Gustavo’s Smile
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“Gustavo’s Smile,” Liahona, Dec. 1999, 10–11

Gustavo’s Smile

On Christmas Day in 1993, the single adults of the Caracas Venezuela Stake visited an orphanage that housed some 40 children. We wanted to bring some happiness to God’s precious little ones. I will never forget the expression of one four-year-old boy named Gustavo.

As we arrived, the children enthusiastically greeted us with hugs, kisses, and other expressions of affection, which we happily returned. The hope and innocence in their eyes helped me better understand the Lord’s admonition to “become as little children” (Matt. 18:3).

Our activity began with a little party, at which we gave out treats and toys we had brought. When lunchtime came, each of us sat down next to a child to help serve the meal. Many were too excited about their toys to want to eat; others told us fantastic stories woven from their imaginations. Some were extremely quiet and just stared at us, but they laughed when we made funny faces at them.

I asked the workers how many occasions like this the children had already experienced. They told me the children were seldom visited; as a result, many of them were lonely and shy. Many were ready to be adopted, but the law has many requirements that delay the adoption process. Most of the orphans could not be adopted until legislation was passed in their favor.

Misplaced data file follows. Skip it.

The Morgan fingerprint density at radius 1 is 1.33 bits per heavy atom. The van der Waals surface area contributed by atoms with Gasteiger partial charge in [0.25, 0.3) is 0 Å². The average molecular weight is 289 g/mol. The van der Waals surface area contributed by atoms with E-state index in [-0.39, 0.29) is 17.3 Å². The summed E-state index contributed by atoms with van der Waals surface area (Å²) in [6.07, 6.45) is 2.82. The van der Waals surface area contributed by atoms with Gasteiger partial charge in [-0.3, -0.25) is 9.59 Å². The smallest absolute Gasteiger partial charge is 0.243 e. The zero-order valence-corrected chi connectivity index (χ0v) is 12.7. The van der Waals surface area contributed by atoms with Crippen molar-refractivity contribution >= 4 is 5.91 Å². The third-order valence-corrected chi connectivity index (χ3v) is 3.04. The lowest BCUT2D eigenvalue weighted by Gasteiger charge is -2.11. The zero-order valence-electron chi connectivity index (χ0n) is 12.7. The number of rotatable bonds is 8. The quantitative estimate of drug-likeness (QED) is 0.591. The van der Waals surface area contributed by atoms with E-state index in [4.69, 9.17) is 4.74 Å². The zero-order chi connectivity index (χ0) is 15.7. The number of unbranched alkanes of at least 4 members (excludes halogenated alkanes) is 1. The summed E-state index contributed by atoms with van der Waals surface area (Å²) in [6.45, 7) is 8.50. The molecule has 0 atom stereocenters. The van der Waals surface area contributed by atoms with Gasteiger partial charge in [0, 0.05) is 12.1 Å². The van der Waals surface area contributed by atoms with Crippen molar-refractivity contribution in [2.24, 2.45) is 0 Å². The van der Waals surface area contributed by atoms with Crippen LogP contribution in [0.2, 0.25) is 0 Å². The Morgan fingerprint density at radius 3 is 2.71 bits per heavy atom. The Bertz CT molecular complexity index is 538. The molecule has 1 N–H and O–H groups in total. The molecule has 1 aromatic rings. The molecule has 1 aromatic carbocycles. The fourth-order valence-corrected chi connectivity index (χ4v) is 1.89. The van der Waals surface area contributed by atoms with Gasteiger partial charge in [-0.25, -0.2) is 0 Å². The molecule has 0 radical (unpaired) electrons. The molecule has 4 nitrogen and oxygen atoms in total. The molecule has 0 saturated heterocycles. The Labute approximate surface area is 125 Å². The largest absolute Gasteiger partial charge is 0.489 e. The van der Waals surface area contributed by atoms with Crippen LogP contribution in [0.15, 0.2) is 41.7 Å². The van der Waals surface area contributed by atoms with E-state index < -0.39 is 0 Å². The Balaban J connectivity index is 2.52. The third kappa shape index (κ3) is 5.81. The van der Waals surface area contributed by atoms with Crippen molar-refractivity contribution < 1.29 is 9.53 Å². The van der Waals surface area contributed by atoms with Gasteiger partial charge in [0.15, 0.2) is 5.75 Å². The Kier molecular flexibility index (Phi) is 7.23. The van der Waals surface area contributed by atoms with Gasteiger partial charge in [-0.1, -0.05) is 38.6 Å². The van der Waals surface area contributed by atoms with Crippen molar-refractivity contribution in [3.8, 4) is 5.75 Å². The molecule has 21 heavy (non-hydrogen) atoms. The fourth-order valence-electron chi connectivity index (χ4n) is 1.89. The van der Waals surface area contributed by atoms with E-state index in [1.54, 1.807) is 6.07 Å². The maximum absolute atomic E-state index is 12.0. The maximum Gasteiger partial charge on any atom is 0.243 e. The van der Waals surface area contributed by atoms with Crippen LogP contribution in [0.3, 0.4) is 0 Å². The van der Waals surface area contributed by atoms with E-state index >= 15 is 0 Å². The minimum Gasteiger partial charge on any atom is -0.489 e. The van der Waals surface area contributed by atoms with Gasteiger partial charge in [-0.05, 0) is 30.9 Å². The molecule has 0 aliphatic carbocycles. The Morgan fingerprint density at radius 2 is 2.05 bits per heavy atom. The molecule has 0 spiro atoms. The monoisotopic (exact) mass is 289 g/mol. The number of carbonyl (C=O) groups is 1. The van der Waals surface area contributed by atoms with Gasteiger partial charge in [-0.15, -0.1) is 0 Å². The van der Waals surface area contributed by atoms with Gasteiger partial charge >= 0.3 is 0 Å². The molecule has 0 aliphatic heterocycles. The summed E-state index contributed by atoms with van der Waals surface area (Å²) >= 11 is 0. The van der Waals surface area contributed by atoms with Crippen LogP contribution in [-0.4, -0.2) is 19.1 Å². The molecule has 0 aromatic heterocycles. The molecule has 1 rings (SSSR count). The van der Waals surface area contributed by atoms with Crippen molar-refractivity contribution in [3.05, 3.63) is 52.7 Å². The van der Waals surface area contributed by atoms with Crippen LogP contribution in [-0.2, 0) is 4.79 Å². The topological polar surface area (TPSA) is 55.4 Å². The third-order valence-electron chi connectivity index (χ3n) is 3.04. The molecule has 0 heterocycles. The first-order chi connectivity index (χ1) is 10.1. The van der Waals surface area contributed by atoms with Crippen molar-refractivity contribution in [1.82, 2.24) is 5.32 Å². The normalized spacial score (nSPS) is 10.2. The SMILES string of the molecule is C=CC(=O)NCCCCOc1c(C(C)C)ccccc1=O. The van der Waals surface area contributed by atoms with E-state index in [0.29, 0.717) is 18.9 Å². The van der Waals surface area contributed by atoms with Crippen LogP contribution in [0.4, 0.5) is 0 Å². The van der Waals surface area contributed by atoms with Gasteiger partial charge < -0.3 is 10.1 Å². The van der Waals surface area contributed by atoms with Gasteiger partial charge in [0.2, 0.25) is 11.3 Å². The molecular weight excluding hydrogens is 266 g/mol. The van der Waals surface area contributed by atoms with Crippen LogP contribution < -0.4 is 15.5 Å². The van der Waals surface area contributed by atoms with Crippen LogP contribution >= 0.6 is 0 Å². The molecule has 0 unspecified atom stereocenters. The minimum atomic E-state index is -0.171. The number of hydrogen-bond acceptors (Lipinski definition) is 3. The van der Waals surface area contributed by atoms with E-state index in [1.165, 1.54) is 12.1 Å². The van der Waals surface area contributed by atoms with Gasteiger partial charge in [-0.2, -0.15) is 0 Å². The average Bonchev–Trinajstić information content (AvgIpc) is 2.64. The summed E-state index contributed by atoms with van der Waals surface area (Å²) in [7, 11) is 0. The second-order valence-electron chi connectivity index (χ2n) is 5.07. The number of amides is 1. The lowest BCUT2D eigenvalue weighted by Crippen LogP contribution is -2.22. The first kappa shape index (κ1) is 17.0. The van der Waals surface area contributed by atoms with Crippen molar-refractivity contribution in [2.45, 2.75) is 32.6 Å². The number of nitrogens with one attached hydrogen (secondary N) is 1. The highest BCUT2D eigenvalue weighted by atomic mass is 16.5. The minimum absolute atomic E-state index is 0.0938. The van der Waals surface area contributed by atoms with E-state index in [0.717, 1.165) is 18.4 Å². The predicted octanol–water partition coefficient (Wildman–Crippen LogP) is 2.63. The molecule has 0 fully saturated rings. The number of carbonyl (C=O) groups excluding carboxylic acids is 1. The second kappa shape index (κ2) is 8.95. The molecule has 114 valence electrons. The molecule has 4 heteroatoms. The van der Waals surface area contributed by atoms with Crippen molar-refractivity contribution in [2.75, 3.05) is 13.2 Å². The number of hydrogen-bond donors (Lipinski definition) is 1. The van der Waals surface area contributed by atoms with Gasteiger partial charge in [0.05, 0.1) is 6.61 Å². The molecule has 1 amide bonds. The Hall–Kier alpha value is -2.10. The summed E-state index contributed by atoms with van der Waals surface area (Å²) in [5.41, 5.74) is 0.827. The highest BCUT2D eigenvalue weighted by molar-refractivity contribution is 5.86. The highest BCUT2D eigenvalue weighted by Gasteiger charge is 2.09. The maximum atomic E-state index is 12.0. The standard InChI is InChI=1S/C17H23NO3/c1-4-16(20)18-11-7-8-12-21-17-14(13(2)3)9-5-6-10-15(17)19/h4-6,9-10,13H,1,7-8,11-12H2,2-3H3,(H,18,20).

When the children finished eating, Gustavo came up to me and began to play. I tried to talk to him, but he answered only in short phrases. At the end of our brief encounter, he gave me a hug and a big smile and said, “Thank you, Daddy.” A lump formed in my throat.

By midafternoon it was time for the children’s nap. We helped put them to bed, but they were too excited to sleep. When they realized we were preparing to leave, they began to cry, and it was hard to comfort them. There was nothing to say; we could only give them our love, expressed in hugs and kisses. Gradually, sleep began to overcome them.

And then, as we left, I again encountered Gustavo’s smile. He was still awake, and he said to me, “Come back soon, Daddy.”

I spent the rest of the day thinking about him and feeling sad that I couldn’t do more to help him. Shortly thereafter, I learned he had been adopted. I don’t know who adopted him, but I believe my prayers and the pure desires of his heart helped bring him this blessing.

I will probably never see Gustavo again, but his smile that Christmas Day taught me about the importance of giving love and being willing to receive it.